Recent Child Abuse Stories Attract Media Attention
Two recent, disturbing stories of child abuse are receiving a great deal of attention in national media; the international child pornography ring which was busted, and Warren Jeffs’ conviction on child sexual abuse charges.
U.S. authorities said Wednesday they have pulled apart a worldwide child pornography operation that traded images and video of the sexual abuse of children under the age of 12, some as young as infants. Investigators describe this as the largest prosecution ever of an online child pornography operation. An estimated 600 people used a private, members-only Internet bulletin board called Dreamboard to access the graphic images.
To maintain membership status, participants were required to continually upload images of child sexual abuse. Those who created new images of child sexual abuse were placed in a special category that gave them access to the bulletin board's complete quantity of child porn. The massive collection was estimated to include tens of thousands of images of child abuse, or enough to fill 16,000 DVDs. Members hid their activities using sophisticated encryption.
Federal prosecutors filed charges against 72 people. "These were some of the most disturbing images, I think, you will ever see. It's hard to imagine a penalty severe enough," said Attorney General Eric Holder.
This week, Warren Jeffs, ecclesiastical head of the Fundamentalist Church of Jesus Christ of Latter Day Saints, was sentenced to life in prison for sexually assaulting an underage girl he had taken as a “spiritual” bride. He was sentenced to an additional 20 years in prison for the sexual assault of another of his “spiritual” wives, a 15-year-old.
One piece of evidence was an audiotape of what prosecutors said was Jeffs sexually assaulting one of his victims when she was 12 years old. A nephew of Jeffs, now 28, testified that his uncle raped him when he was 5, telling him that "this is God's work." A niece, also now 28, alleged that Jeffs sexually abused her at the age of 7.For every story of child abuse and exploitation we see in the news, there are thousands of other stories, just as real, just as horrifying, that receive no media coverage at all. Hopefully, these children have the attention of concerned, caring citizens who recognize what’s happening to them and reach out to help.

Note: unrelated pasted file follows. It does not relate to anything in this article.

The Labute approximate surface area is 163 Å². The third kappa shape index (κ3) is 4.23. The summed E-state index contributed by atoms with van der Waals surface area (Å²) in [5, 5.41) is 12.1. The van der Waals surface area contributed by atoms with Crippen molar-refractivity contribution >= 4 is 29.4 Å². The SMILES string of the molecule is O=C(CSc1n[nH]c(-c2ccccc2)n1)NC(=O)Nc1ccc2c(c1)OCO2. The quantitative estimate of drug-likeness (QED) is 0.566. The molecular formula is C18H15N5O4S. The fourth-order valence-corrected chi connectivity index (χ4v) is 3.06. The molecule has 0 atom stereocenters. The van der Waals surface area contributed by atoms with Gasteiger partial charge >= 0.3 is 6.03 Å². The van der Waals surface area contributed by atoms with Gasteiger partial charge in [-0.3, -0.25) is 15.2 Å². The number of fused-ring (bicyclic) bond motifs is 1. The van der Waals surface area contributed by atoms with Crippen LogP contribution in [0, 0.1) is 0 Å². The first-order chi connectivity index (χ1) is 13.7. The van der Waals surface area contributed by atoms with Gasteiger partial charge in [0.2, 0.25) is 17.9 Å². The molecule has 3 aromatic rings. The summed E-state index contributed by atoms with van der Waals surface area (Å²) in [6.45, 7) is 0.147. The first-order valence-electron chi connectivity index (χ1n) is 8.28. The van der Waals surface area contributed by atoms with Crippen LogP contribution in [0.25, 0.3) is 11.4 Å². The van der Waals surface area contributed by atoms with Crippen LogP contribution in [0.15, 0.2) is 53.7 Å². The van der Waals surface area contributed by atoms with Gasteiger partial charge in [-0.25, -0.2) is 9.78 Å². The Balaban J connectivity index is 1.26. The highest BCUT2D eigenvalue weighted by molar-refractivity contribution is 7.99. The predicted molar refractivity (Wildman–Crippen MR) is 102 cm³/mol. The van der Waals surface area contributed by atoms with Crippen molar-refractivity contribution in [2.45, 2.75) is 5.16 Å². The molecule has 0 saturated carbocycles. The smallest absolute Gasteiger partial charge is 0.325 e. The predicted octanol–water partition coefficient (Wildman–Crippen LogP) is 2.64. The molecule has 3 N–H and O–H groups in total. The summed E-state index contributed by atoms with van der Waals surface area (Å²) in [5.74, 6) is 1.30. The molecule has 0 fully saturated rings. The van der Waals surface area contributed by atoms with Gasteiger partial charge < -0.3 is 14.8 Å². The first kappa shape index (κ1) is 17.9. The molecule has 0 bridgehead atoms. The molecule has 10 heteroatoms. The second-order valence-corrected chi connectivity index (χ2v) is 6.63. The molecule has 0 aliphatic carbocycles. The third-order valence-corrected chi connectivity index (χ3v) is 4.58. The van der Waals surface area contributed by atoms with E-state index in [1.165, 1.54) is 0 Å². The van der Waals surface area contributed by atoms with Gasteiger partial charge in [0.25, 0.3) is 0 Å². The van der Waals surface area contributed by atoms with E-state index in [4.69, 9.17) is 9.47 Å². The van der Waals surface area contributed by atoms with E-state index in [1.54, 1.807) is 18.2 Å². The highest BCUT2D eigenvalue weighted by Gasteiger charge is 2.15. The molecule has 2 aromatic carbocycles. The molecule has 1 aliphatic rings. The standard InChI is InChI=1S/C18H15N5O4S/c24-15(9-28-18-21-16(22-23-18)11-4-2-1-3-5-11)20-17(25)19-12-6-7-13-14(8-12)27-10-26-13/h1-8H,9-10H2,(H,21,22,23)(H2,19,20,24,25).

When we see terrible stories of child abuse in the news, it’s easy to think this is happening somewhere far away, to people we don’t know. But how many of us know someone who has been impacted personally by child abuse? How many of us have been directly impacted in some way? How many of us talk about it?Maybe someone you care about has told you of childhood events that they’d like to forget. Or maybe you have your own very personal experience.It might surprise you to learn that the odds are actually quite high that each one of us knows several people who have been affected personally by child abuse. It could be a neighbor, a friend, or a co-worker. It could be the nurse who took care of a loved one in the hospital, someone we worship with, or someone who teaches or coaches our children. In fact, it might be all of these people. All around us there are people who suffered from abuse or neglect, people who live with the lasting impact on their emotional and physical health. And there are children suffering today.Why do we tolerate this? Why do we let it go on?
Every one of us can do something about it. Find out what’s happening in your community to protect children from abuse and neglect. Ask about child protection policies at your place of worship, and in sports organizations for kids. Volunteer your time and share your resources with programs that are working to protect children. Encourage people you know to do something about it. Use the power of your voice. Talk about it. Share this article with your friends. Use Facebook and Twitter to tell people that we can all do something about child abuse. We are. You can.
Chris Newlin is Executive Director of the National Children's Advocacy Center in Huntsville, Alabama. He is active in spreading awareness of child abuse issues across the United States and internationally. He urges every member of every community to get involved in child abuse prevention and response, and take action to protect children and secure our future.
For more information, visit our website www.nationalcac.org